It is often in the battle of warring identities that we seem most clearly to discover who we are.
The Old Testament book of Ruth is a careful commentary on the interplay of self and social identity in its characters. No opportunity is missed to describe Ruth as the perpetual outsider. She is referred to throughout the story as “Ruth the Moabite” or “the Moabite woman” or even merely “the foreigner.” In fact, even Ruth refers to herself as a foreigner long after she left Moab. Yet her seemingly permanent status as an outsider is juxtaposed with her wholehearted declaration to identify herself with a new people, a new land, and a new God. “Where you go, I will go,” she says to her mother-in-law. “Where you stay, I will stay; your people shall be my people, and your God my God.”
Identity is a very complicated thing. Even when we try to identify ourselves with something new, something we know to be true, something given to us or chosen for ourselves, it may only be a peripheral identity.
Nineteenth century poet Francis Thompson led the turbulent life of one caught between such dueling identities. His father wanted him to study at Oxford and become a physician, but Francis wanted to be a writer and moved to London to pursue a career. Sadly, he lost his way in narcotics, and for the rest of his life he would oscillate between brilliant writer and homeless addict. He lived on the streets, slaking his opium addiction in London’s Charing Cross and sleeping on the banks of the River Thames. But he continued to scribble poetry wherever he could, mailing his work to the local newspaper. The editor was immediately taken, noting there was one greater than a Milton among them, a slumbering genius with no return address. Thompson acknowledged that he was running from God, and in fact, spent his life wrestling between his identity as a child on the run and his identity as a child who had been found. Once succumbing to the pursuing Christ, he penned the famous words to “The Hound of Heaven.”
I fled Him, down the nights and down the days;
I fled Him, down the arches of the years;
I fled Him, down the labyrinthine ways
Of my own mind; and in the mist of tears
I hid from Him, and under running laughter.
Up vistaed hopes I sped;
And shot, precipitated,
Adown Titanic glooms of chasmed fears,
From those strong Feet that followed, followed after.
Pain and loss have a way of shaping who we are and what we see. Thompson’s divine pursuer is one Ruth did not yet know, and Naomi could not see. Interestingly, the first time Naomi spoke directly of her God within earshot of the foreigner who pledged to follow this God, it was to say that God had made her cold and grieving. Naomi imparts that her name should no longer be Naomi, which means “my delight,” but Mara, which means “bitter.” “For I went out full,” she says, “but the LORD brought me back empty.”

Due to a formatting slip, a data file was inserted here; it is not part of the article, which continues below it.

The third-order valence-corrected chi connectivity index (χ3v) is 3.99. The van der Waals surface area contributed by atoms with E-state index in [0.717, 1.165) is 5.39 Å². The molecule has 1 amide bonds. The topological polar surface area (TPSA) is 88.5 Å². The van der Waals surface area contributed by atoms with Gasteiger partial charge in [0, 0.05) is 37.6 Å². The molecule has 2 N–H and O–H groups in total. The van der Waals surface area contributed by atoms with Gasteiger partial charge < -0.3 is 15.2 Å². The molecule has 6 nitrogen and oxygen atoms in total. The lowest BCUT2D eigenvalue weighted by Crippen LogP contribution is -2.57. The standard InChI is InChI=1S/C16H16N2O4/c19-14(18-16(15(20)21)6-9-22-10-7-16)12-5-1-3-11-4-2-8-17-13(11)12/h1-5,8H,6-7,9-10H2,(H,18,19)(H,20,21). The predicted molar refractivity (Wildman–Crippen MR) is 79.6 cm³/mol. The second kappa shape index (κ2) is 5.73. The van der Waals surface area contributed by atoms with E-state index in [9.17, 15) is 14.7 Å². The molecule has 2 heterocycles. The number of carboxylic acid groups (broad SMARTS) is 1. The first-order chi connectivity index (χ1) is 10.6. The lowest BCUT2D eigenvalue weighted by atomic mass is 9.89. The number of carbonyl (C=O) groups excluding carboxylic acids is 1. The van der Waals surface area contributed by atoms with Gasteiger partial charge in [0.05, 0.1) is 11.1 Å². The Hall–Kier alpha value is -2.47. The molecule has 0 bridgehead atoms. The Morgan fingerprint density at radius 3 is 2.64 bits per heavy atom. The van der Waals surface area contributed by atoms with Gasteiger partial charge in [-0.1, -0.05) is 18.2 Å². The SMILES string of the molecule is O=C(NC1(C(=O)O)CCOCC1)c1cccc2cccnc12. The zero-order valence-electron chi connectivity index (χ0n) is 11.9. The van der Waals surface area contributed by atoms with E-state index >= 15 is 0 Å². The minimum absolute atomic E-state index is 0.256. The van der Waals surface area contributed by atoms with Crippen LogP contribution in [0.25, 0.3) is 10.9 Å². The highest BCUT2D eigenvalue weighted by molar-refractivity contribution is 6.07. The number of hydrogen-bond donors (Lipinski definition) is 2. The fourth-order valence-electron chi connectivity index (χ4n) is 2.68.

Naomi’s words are honest. She has lost her husband and her sons and her grief is consuming. The very meaning of her name seems a cruel irony. But there was also more to her. Tightly wound within Naomi’s identity was understandably her status as a widow, her status as empty. But she was not only a widow; she was not alone in her grief. She had not returned entirely empty. Naomi returned to Judah with a loyal daughter-in-law who had pledged to discover the God of Israel, maybe even as Naomi discovered the God of Israel herself. Though the social status of widows would certainly have justified Naomi’s vision of herself as empty, God used another widow—a foreign widow at that—to bring Naomi back to the meaning of her name.
It is often in the battle of warring identities that we seem most clearly to discover who we are. Naomi was indeed bitter, and she had every right to cast off the identity of delight in her name. Ruth had chosen a new life for herself, but she was indeed a foreigner, and was reminded of her status as an outsider at every turn. Even so, these identities, reinforced by their social standing, would not sway the God who loved them.
In the book of Ruth, the identity of God is always somewhere in the interplay of the dueling identities of its characters. Who God is seems slow to emerge, though the divine Spirit can be ascertained in the care of the outsider and in the bringing of an empty woman through her bitterness. But the identity of these women as God’s own is made unmistakably clear in the tracing of the Messiah through the bloodline of their own lineage: a foreigner named Ruth and a grieving woman named Naomi.